Alright, is it me, or is this the new favorite line for Season 6?  I think we’ve heard this now in every hour so far.  Jack says it Hurley here, I’m pretty sure that Sawyer said it to Locke last episode, Jack said it to Dogen a couple of episodes back, and one other instance that is not at the top of my head right now.  My bet is that we’ll hear it again next episode prior to the 40-minute mark.

All kidding aside, it’s interesting that Jacob uses the line, “you have what it takes” to get Jack to go.  If you’ve been re-watching Season 1 episodes in sequence with the new Season 6 episodes, you’d know that Jack’s dad told him that he didn’t want Jack to try to be a hero because he knew that he’d fail.  He told Jack that he didn’t have what it takes.  Definitely an interesting foil there.  If you have the time, I would highly recommend re-watching “House of the Rising Sun” from Season 1 before next week’s new episode, “Sundown”.  I’d be willing to bet that you’re going to get a solid refresher that will have meaningful ties to the upcoming episode.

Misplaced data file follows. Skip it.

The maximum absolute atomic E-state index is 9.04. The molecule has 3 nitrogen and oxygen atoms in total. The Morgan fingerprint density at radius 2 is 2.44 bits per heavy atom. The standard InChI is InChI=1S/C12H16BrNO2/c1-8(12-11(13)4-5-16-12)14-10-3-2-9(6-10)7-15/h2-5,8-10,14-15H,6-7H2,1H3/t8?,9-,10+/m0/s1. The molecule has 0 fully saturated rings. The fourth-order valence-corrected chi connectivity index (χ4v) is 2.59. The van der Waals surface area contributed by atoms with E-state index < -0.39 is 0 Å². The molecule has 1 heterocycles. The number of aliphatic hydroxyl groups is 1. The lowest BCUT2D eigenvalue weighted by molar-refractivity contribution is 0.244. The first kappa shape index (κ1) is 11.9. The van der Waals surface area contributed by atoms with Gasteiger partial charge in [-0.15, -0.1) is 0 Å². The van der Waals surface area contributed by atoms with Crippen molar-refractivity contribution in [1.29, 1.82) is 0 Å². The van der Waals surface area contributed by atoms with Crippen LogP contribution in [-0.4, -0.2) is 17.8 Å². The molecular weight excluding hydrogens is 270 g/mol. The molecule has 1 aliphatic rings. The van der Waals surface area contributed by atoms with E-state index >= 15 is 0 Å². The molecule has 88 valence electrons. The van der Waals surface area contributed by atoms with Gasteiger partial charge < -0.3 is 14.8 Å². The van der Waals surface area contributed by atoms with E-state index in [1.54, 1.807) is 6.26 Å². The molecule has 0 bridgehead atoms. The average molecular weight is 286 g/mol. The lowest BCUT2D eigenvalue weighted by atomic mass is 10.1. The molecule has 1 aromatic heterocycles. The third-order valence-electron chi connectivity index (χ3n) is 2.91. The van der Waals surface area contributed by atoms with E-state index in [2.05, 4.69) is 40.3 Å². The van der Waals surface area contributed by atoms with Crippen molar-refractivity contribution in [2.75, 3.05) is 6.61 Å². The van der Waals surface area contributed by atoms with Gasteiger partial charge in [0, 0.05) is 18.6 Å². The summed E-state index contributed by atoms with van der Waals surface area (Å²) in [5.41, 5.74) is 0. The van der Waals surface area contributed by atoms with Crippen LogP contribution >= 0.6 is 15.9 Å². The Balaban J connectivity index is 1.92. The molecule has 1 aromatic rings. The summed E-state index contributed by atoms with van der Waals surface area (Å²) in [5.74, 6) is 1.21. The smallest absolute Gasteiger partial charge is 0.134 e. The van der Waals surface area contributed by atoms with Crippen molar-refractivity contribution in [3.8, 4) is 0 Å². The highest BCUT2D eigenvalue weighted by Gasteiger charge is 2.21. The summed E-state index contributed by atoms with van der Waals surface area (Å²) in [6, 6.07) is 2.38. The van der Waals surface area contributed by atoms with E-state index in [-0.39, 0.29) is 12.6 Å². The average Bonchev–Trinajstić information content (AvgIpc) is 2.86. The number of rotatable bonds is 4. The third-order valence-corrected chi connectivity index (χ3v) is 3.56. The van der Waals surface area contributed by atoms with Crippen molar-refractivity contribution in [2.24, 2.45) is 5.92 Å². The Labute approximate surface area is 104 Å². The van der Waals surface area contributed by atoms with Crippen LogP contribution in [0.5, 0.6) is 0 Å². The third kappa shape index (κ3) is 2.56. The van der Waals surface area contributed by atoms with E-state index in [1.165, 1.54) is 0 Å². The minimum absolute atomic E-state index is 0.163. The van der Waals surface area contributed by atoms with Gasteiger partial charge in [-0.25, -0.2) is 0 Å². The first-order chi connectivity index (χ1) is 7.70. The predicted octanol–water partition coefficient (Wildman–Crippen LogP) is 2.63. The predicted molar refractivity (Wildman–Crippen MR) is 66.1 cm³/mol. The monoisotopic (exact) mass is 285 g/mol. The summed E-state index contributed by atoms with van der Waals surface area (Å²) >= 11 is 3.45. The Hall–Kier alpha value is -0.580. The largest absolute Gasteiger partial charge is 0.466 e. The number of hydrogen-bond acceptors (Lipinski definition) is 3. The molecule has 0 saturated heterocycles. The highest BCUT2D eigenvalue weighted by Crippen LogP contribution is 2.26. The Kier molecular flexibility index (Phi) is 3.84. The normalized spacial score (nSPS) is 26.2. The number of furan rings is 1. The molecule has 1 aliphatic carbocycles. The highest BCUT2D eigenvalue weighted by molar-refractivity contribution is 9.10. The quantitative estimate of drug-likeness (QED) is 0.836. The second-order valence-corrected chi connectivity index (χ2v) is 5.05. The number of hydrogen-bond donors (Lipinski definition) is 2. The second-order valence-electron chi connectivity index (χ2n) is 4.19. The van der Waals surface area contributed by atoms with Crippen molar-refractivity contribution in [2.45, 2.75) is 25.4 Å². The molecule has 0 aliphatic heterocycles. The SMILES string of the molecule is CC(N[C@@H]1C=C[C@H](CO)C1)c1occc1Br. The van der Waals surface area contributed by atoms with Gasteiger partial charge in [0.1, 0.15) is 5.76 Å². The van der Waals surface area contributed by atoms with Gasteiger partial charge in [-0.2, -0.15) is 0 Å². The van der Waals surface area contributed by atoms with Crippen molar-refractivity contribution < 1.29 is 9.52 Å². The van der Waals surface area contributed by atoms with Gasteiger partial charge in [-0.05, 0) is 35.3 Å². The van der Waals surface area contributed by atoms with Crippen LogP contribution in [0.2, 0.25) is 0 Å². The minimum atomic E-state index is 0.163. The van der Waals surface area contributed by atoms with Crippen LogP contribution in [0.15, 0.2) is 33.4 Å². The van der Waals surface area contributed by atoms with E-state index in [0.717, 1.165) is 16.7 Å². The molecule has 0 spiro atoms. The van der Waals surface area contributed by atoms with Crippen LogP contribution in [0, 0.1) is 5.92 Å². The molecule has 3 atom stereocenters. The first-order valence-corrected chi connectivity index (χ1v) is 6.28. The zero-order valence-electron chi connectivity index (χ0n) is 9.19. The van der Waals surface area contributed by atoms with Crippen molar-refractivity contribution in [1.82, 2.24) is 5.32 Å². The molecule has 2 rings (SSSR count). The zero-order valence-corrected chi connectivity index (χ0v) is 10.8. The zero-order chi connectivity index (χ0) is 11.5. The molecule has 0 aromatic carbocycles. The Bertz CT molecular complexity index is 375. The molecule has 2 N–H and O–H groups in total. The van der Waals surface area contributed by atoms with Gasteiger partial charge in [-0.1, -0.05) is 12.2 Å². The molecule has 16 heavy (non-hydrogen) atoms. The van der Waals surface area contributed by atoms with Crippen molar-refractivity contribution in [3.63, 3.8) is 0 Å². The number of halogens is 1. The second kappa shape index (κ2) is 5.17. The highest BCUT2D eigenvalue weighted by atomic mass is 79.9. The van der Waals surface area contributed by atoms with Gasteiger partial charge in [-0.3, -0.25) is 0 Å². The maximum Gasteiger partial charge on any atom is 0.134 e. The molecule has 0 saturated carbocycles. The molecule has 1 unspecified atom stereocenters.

“If there’s one thing that’ll kill you around here, it’s infection”

Crazy like a fox, or just plain crazy?

“I’ll be right back, don’t move, OK?”  Well Claire sure is a bundle of laughs in her return, isn’t she?  But the comment about the infection, which I’m interpreting as “the sickness”, is intriguing.  While this episode plays out with the audience wondering whether or not Claire’s got the disease from that new movie “The Crazies”, I’m wondering just how much of what she’s doing is a show for Jin.  In other words, she’s either crazy, or crazy like a fox.  I guess time will tell us which.